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View Full Version : When did "Fido" become synonmous with "Dog?"


ElectroSunDog
08-19-2003, 07:26 AM
When anyone says "Fido", we immediately think "dog". Where did the name come from, and why is it almost universally thought of as a dog's name?

Miabella
08-19-2003, 07:29 AM
I believe it's because the name "Fido" comes from the Latin for "faithful."

Zeldar
08-19-2003, 07:31 AM
And it's spelled "Phydeaux." :)

puddleglum
08-19-2003, 09:36 AM
I believe Abraham Lincoln had a dog named Fido.

casdave
08-19-2003, 03:16 PM
Fidelius ? Latin

everton
08-19-2003, 03:44 PM
I've been trying to track down instances of dogs being called Fido in history, but have drawn a blank (apart from Lincoln's). However, in Jan van Eyck's famous painting The Marriage of Giovanni Arnolfini and his Bride, dated 1434, there is a little dog who represents the fidelity their marriage was expected to involve. It wouldn't surprise me if there are earlier examples I've overlooked.

We aren't told what the dog's name was, but the artist was confident it would be a recognisable symbol for the Arnolfinis and their families in the early Renaissance. Most sources seem to confirm that that is the reason why Fido is a traditional name for a dog.

PurplePerson
08-19-2003, 04:06 PM
Since the word Dog is the male of the species and Bitch is the female, is Fido therefore always male?

Why are Dogs (Fido's) faithful and Bitches considered . . uh . . well you know? However, I suppose they could still be faithful.

Why are both male and female called dogs?

everton
08-19-2003, 04:55 PM
Originally posted by PurplePerson
Since the word Dog is the male of the species and Bitch is the female, is Fido therefore always male?

Why are Dogs (Fido's) faithful and Bitches considered . . uh . . well you know? However, I suppose they could still be faithful.

Why are both male and female called dogs?
The English language is inconsistent in its use of masculine/feminine/neuter terms for animals. In some cases such as dog the same word is used for the masculine and general cases and a different word is used for the feminine case. In others (such as cows, ducks, geese etc.) the same word is used for the feminine and general cases and a different word is used for the masculine case. In others still (such as pigs, whales, elephants etc.) three different words are available for the three cases.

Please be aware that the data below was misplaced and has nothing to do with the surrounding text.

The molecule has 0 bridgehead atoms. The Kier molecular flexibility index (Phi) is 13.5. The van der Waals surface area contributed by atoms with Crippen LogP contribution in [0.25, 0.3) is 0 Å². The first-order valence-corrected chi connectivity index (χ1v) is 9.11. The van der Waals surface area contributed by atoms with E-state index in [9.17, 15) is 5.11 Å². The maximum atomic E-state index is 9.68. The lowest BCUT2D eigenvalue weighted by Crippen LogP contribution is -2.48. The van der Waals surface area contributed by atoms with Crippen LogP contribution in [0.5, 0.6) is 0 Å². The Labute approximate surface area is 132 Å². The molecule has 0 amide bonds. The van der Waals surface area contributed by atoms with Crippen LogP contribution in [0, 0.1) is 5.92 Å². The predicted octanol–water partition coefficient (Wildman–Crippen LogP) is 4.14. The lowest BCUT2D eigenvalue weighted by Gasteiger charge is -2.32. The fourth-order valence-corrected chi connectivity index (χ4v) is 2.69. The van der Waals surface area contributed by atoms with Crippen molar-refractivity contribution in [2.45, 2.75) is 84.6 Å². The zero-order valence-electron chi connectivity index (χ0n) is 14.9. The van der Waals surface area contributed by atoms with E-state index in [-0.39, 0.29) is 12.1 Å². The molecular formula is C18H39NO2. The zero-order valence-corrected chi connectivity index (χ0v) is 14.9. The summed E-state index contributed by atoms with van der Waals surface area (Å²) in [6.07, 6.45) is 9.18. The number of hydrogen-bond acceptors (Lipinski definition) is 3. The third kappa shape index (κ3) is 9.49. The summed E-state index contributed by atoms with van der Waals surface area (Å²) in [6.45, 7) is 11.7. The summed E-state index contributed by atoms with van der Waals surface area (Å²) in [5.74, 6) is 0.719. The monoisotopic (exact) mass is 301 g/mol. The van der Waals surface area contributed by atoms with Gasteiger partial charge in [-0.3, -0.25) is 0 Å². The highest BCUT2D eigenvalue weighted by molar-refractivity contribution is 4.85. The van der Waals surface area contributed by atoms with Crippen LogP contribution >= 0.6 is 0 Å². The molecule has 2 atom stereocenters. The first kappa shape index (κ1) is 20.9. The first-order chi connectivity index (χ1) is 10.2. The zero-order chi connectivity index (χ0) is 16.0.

There is no reason I can see to assume that only male dogs are faithful, or that only male dogs are thought of as being faithful. It seems to me that the word bitch carries negative connotations because it is the name of an animal, not because it is female. "Dog" (and the old fashioned "cur") have been used as insults too.

You'll have to wait for a better Latin scholar than I am to tell you whether the name Fido is implicitly masculine, but we are familiar with male names in Romance languages ending in -o and female ones ending in -a, so that might influence our decision in naming our pets. FWIW Lincoln's dog happened to be male.

It is also conventional to consider dogs to be masculine animals generally, presumably because their appearance and general behaviour seems stereotypically masculine.

Rune
08-19-2003, 05:28 PM
Iíve also read Fido is from Roman times where it meant faithful. Also Iíve read that the name Hannibal, another famous dog name, has Roman origins as well. When the Romans were angry theyíd go kick their dog around a bit, and if they called it Hannibal they could pretend it was the Carthaginian general Hannibal which they didnít like very much. Very healthy to get the aggression out of the system I suppose Ė well not for the dog of course ;j .

Rune

Miabella
08-19-2003, 05:41 PM
Originally posted by everton
It seems to me that the word bitch carries negative connotations because it is the name of an animal, not because it is female.

Actually, that's not quite true. Female dogs, both intact and spayed, do have a tendency to be, well, bitchy. It's particularly not recommended for bitches of similar age, rank, and size to live together because slights are not forgotten between bitches and become grudges, and small squabbles can become serious fights to the death. This is particularly true of several large working breeds.

-Miabella, dog enthusiast and amateur trainer

Ice Wolf
08-19-2003, 05:43 PM
Cecil's take on "Fido" origins. (http://www.straightdope.com/classics/a3_260b.html)

everton
08-19-2003, 05:46 PM
But is that reflected in the use of the word in general English? We aren't all dog enthusiasts or amateur trainers are we?

everton
08-19-2003, 05:50 PM
My post was addressed to Miabella.

PurplePerson
08-19-2003, 05:56 PM
I have two bitches. I got a 6 lb. Yorkie 14 years ago. Two years later, I got her a 3 lb. poodle for a pet for Chrismas. The poodle beat up the Yorkie rather quickly and we have maintained the alpha dog status ever since. They are inseparable. This must be an odd pair, huh?

Miabella
08-19-2003, 06:00 PM
everton, I never assumed that you or anyone else here trained dogs or had studied their behavior firsthand. However, it is true that through changes in lifestyle and industrialization, the relationship between dogs and humans has changed drastically. The average person is far less likely to have closely observed the behavior of dogs than back in the days when dogs were our constant working partners. I would maintain that at the time the epithet "bitch" was coined, the average person knew much more about dog behavior than now.

I haven't done any research into the background of the term "bitch" as an insult, but if you want to learn more about how our relationships with dogs have changed, I refer you to the works of Stanley Coren, Ph.D., Patricia McConnell, Ph.D., and Suzanne Clothier.